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Facebook's New Linux Slab Memory Controller Saving 30~40%+ Of Memory, Less Fragmentation

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  • Facebook's New Linux Slab Memory Controller Saving 30~40%+ Of Memory, Less Fragmentation

    Phoronix: Facebook's New Linux Slab Memory Controller Saving 30~40%+ Of Memory, Less Fragmentation

    Back in September we wrote about Facebook's Roman Gushchin working on a new slab memory controller/allocator implementation that in turn could provide better memroy utilization and less slab memory usage. This wasn't ready in time for the 5.5 kernel but a revised patch series was sent out last week...

    http://www.phoronix.com/scan.php?pag...Alloc-December

  • #2
    that in turn could provide better memroy

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    • #3
      Is it as cool as it sounds?

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      • #4
        Originally posted by timofonic View Post
        Is it as cool as it sounds?
        nope.

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        • #5
          Originally posted by timofonic View Post
          Is it as cool as it sounds?
          I hope it is, and this time I don't care if it's from FB. I remember when people spent time discussing and benchmarking SLAB, SLOB, SLUB, and SLQB (whatever happened to it) like they do now with i/o schedulers...

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          • #6
            Will it be available in kernel 5.6 ??

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            • #7
              +30% improvement? Ok, what's the trade-off?

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              • #8
                Originally posted by halo9en View Post

                I hope it is, and this time I don't care if it's from FB. I remember when people spent time discussing and benchmarking SLAB, SLOB, SLUB, and SLQB (whatever happened to it) like they do now with i/o schedulers...
                SQLB?

                I think that's called MariaDBB now.

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                • #9
                  Originally posted by pmorph View Post
                  +30% improvement? Ok, what's the trade-off?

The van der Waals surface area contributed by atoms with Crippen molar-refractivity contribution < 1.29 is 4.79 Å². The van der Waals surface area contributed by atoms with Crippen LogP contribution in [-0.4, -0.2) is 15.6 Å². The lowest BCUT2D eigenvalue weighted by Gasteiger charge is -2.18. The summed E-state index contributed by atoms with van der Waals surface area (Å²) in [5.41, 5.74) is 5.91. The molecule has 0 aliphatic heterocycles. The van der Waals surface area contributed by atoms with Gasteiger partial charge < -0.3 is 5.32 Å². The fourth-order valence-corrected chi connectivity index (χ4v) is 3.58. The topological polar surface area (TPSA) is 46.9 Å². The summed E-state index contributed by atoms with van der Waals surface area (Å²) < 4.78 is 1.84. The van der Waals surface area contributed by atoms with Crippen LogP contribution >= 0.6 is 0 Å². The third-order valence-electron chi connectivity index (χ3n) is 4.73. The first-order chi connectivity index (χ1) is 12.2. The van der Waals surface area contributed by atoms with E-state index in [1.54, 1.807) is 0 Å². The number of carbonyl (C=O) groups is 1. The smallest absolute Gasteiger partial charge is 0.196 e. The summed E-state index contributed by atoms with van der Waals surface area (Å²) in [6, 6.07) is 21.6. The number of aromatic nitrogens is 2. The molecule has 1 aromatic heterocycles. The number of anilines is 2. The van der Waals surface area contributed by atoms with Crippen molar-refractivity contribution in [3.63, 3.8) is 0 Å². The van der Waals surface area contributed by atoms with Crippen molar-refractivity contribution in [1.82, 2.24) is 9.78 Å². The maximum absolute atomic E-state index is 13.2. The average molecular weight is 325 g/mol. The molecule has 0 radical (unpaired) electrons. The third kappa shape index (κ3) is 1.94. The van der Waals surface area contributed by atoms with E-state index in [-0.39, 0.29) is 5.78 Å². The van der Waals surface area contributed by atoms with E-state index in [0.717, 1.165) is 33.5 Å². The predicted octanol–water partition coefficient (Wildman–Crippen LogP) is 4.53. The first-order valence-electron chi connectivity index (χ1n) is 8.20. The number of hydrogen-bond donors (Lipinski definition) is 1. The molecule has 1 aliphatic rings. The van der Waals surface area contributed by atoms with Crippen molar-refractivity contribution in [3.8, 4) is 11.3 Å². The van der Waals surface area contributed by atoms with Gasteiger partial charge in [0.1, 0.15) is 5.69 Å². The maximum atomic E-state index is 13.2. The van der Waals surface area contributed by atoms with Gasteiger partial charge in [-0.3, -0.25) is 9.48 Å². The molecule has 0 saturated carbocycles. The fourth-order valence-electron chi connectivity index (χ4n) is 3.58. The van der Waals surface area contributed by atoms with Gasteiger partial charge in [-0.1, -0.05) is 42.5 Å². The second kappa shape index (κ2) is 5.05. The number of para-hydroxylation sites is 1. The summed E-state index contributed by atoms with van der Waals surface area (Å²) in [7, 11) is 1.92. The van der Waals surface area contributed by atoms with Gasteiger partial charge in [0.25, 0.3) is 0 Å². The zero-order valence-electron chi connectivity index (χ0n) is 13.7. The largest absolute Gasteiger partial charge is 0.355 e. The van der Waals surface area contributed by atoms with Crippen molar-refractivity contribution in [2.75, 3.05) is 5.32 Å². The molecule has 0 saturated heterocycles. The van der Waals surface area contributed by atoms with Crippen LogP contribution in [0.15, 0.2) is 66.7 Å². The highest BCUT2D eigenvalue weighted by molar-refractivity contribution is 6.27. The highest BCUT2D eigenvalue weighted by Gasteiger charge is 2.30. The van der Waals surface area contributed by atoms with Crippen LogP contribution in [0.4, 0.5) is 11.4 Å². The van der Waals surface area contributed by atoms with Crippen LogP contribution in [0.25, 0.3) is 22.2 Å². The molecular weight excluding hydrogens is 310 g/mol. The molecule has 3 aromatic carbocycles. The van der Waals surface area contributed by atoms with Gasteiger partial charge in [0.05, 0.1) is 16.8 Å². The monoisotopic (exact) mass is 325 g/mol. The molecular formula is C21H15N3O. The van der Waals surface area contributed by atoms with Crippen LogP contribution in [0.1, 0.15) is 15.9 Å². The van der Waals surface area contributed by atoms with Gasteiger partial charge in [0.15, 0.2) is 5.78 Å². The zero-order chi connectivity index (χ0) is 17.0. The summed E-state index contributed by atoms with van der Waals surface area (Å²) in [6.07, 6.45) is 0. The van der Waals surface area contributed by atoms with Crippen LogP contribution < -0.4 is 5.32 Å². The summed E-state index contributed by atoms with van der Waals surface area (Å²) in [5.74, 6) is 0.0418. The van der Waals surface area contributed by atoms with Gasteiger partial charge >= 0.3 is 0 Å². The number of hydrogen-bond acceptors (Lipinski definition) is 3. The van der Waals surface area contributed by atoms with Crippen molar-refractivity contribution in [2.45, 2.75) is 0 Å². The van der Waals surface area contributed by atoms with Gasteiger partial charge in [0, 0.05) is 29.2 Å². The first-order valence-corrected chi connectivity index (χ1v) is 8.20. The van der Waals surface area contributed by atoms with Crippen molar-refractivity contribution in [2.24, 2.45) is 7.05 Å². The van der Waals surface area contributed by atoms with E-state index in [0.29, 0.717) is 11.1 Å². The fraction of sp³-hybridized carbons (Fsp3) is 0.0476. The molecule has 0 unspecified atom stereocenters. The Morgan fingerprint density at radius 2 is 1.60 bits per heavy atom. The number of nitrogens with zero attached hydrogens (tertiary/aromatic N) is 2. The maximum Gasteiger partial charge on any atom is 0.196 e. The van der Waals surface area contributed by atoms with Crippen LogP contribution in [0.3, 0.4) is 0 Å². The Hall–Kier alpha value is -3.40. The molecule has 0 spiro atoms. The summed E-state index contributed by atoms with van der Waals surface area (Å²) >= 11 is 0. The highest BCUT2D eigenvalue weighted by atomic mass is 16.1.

Some use cases apparently show a performance regression. Remember that the hyperscallers have use cases that are somewhat different than what others see in their day-to-day use on a desktop or a small business server. The question may be if those performance regressions can be addressed, and if not, if they are considered acceptable for a potentially new default allocator.

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                  • #10
                    It's good to have options. I have 'slub_max_order=2' on one of my system's boot lines because that prevents slabs from becoming too big (i.e. 32KB vs 16KB) which impacts fragmentation. You could reduce it to 1 to have them be 8KB - or 0 for 4KB, but then you perhaps might as well use the SLAB allocator. Which I do in general, it's just in this case it would have resulted in more memory being used due to the filesystem inode being just too big to fit into 1KB; and hence, a 4KB slab only fits 3.

                    The influence of the allocator can depend on other options you have compiled your kernel with - e.g. support for ext4's quota function increases structure size, but also weird things like reader-writer semaphores that can otherwise increase performance under heavy use, and that may push it over the point (impacting slab efficiency and fragmentation over time) - as well as what operations you actually do (rsync of millions of files?) which is why the workload matters so much.

                    It's also one reason 32-bit can be faster; I have one minimal 32-bit system which fits seven ext4 inodes in 4KB, and this can mean less I/O. But it might also mean memory gets fragmented because just one inode can hold up the 4KB slab from being reallocated.

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